Courtesy of Columbus Blue Jackets
Hockey players are typically dressed in jerseys, pads and helmets when they step onto the ice at Nationwide Arena. On Thursday night, however, they will be stepping onto center ice dressed in the latest formal and spring fashions.
The fifth annual “Black Tie Blue Jackets Style Show” will take place in Nationwide Arena for the first time this year as players, their significant others and several special models show off the latest styles to raise money and awareness for pediatric cancer.
There will be 13 players and one assistant coach modeling from the team. There will also be 11 pediatric patients modeling in the show, said Kellie Yoskovich, community and foundation development manager for the Blue Jackets.
“Typically there are between 10 and 12 patients who model in the show every year,” she said. “They are nominated by beneficiaries and they all come from (Nationwide) Children’s Hospital.”
And while many of the players have either a wife or girlfriend modeling in the show, some of the single players are participating as well.
“If they want to participate they are still included in the show,” Yoskovich said.
The style show is put on by the Columbus Blue Jackets Foundation and will benefit its “Hats for Heroes” program, according to a press release for the event.
“Hats for Heroes” began as a program to sell signature Blue Jackets hats to raise money for pediatric cancer. Its mission is to raise money for research and patients that the disease affects, according to the foundation website.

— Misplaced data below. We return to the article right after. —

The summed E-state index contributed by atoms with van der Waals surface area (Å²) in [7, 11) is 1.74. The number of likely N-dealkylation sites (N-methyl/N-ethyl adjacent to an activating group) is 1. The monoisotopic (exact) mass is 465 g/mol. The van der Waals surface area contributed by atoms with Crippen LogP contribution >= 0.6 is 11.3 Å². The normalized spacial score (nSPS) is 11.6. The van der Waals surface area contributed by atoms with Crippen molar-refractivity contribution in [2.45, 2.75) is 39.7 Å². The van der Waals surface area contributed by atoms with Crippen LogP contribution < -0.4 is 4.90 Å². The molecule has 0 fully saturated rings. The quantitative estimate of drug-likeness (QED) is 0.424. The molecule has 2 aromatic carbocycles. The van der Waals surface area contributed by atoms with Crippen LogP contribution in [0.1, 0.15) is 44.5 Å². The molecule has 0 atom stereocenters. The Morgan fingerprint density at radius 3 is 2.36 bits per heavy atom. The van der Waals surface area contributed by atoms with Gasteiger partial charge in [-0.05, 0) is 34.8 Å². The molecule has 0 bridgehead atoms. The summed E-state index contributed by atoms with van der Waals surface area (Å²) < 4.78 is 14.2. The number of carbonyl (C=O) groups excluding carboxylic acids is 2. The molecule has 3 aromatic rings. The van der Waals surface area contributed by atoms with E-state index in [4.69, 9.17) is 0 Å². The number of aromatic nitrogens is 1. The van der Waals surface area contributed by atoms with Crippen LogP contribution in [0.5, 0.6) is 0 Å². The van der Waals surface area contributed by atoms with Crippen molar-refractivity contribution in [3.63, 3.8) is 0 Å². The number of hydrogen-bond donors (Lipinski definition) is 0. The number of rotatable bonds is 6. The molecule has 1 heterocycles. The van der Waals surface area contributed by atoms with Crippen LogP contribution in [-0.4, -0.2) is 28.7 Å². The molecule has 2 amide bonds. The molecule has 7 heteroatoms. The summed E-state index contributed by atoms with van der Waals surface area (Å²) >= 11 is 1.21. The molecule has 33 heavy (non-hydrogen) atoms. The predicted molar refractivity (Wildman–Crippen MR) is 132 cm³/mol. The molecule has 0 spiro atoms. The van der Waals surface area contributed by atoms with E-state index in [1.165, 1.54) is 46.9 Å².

Pediatric cancer is just one of the four focuses of the foundation, Yoskovich said. Others include education, children’s health and safety and the development of youth and amateur hockey.
What began as a small fashion show at Saks Fifth Avenue five years ago has grown considerably in size over the years, with Nationwide Arena being its third venue location.
“After two years at Saks, the show had grown so big that it moved to the Hilton at Polaris,” Yoskovich said. “And this is the first year that it will be at Nationwide Arena.”
The fundraiser is more than a fashion show. Patrons who buy tickets to the event will be able to partake in a pre-event reception, which includes a meet-and-greet with players and models, a sit-down dinner and an auction prior to the show.
“It’s all for a great cause,” said Steve Mason, goalie for the Blue Jackets and one of the models in the show. “It gives us the chance to get personal with the people in attendance.”
The models will all be wearing two types of fashions, said Carla Smith Jones, marketing director for Saks Fifth Avenue.
“The first look will be spring wear,” she said, “and the second will be an ultra formal look.”
Mason was a little nervous about the styles.
“I had some pretty crazy ones last year,” he said. “Hopefully it will be a little more tame this year.”
He said his most memorable look from last year was a shirt with floral print on the cuffs and collar. Not something one would typically picture a hockey player wearing on a day-to-day basis.
“It’s not my deal,” Mason said in regards to the fashion, “but this is for a great cause. It’s not every day you get to spend time with these sick kids and make them smile.”
Members of the team each have their own special charitable causes, but this is the one they all come together on to support, he said.
This year the foundation is hoping to raise more than $100,000 for pediatric cancer, Yoskovich said.
The “Black Tie Blue Jackets Style Show” event is scheduled to begin at 5:30 p.m.
Dress code for the evening is after-five attire. This means formal business-wear or cocktail attire, according to the foundation website. But patrons should also remember to dress warmly, since the main event is taking place on center ice.
Tickets for the dinner and show package start at $250, but this year they are also offering “show-only” tickets for $100. The “show-only” tickets get patrons seats at the show and access to a pre-show reception in the Time Warner Cable Lounge and free parking.
“It’s a really special event,” Mason said. “And all of the proceeds go to a great cause.”